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Just two days after debuting its new UberCommute service in Chengdu, China, Uber announced Friday the public release of its API in the country.
Put simply, an API allows for developers to integrate the features, data, or services of third-party apps. In this case, it means that app developers in China will now be able to allow their users to do things like hail an Uber from within their own apps.
That will be a potentially huge step forward for Uber as it attempts to wrestle away Chinese market share from dominant local rival Didi Chuxing, which recently partnered with U.S.-based ride-hailing service Lyft to allow cross-platform use.
“Empowering developers to build moving experiences using the Uber API is a key part of our mission of transportation as reliable as running water, everywhere and for everyone,” the company said in a blog posting.
“For the past six months, we’ve been delighted to work with our partner Baidu to give riders across China access to Uber through an integration of Baidu Maps and Uber’s API. Beginning today, we’re making that same functionality available to developers across China so that they too can connect their users to safe, reliable, and affordable rides from within their apps,” it added.
Both Uber and Didi Chuxing are known to be raising absurd amounts of money to fuel their China expansion.
— Uber (@Uber) September 25, 2015
We reported earlier this month that Baidu Maps has hit 300 million monthly active users, an important milestone that Uber no doubt celebrated alongside the Chinese search giant as it looks to enter 100 more cities in China over the next 12 months.
Uber said it has added China-specific documentation to its developer site to ensure that the API rollout goes smoothly, and built a dedicated Chinese-speaking developer relations team. Meanwhile, it also announced its first hackathon in China. (More details on that here.)
While we’ve known about the Baidu maps integration since last year, Uber today welcomed onboard two new Chinese partners, made possible through the opening up of its APIs.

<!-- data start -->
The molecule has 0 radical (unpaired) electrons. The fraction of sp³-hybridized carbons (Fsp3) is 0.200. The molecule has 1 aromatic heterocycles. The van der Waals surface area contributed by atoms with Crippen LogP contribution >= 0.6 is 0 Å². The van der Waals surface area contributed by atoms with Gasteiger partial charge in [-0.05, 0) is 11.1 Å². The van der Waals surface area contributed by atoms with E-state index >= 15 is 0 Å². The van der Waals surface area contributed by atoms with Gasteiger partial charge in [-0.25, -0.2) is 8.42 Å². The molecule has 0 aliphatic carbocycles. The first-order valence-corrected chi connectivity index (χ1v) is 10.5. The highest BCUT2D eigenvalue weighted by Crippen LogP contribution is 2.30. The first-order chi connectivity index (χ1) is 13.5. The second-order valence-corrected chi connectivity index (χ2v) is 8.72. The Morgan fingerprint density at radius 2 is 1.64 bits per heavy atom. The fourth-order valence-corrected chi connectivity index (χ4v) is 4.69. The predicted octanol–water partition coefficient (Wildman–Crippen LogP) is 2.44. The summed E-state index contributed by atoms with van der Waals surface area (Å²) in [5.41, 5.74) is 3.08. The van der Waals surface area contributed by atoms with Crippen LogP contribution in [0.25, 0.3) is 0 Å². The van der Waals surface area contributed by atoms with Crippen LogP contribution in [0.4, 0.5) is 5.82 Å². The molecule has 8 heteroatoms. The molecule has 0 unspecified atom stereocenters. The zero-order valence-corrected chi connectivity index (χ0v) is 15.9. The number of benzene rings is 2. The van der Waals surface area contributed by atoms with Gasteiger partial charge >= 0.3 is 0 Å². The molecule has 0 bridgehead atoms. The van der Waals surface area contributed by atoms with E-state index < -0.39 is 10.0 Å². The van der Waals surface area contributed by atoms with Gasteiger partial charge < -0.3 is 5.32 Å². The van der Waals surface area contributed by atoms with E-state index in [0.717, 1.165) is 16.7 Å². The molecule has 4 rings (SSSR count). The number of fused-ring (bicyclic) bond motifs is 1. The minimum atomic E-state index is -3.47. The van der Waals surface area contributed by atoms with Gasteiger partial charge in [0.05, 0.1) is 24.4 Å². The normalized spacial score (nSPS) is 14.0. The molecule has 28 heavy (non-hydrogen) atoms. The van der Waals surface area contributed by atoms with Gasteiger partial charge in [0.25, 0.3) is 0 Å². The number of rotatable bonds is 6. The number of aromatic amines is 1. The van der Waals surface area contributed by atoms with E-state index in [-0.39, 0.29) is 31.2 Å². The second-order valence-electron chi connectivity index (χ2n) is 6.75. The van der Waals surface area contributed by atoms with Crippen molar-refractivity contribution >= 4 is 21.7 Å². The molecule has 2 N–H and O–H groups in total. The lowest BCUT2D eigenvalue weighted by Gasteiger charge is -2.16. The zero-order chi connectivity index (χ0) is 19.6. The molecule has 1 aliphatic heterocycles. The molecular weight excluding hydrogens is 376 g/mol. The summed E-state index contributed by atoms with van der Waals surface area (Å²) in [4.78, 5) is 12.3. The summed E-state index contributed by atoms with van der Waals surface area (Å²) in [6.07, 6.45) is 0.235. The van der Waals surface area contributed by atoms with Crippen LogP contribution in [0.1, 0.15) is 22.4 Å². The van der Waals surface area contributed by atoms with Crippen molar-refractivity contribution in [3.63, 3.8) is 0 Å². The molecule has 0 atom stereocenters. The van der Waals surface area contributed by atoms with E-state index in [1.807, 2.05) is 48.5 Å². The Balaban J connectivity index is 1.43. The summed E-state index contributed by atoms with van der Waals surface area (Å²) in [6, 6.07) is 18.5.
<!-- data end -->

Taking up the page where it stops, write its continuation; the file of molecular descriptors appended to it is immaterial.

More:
“We’re thrilled to have Baidu, Qyer, and Raven Tech join us today as our launch partners and can’t wait to see what developers in China will build,” Uber said. “These companies represent how a wide range of brands, from large companies to small startups, can benefit from integrating Uber into their apps by seamlessly offering their users a ride when they need one.”
Here’s more on both companies, according to Uber’s release:
Qyer — A Chinese website that was created to assist travel enthusiasts by providing travel tips and a platform where users can exchange travel experiences. Using the Uber API, users will be able to request a ride to a nearby hotel, restaurant, or landmark in 61 countries and 339 cities around the world.
Raven Tech — A tech startup and an alumnus of the Microsoft Venture Accelerator and Y Combinator program. They are focused on artificial intelligence, and Flow, the team’s core project, is a human-human operating system that lets you chat with your friends in an immersive chatting interface. Using the Uber API, a user will be able ask “EVA,” a virtual assistant created by the team, to request a ride for them.
We reported earlier this month that Baidu unveiled its own AI-powered virtual assistant that will live within its flagship Baidu Search mobile app. While it’s not immediately clear if Uber’s integration is limited to Baidu’s maps app, we’d expect to see it rolled into the voice-powered search app as well.
You can check out the video on Raven’s Flow technology below:
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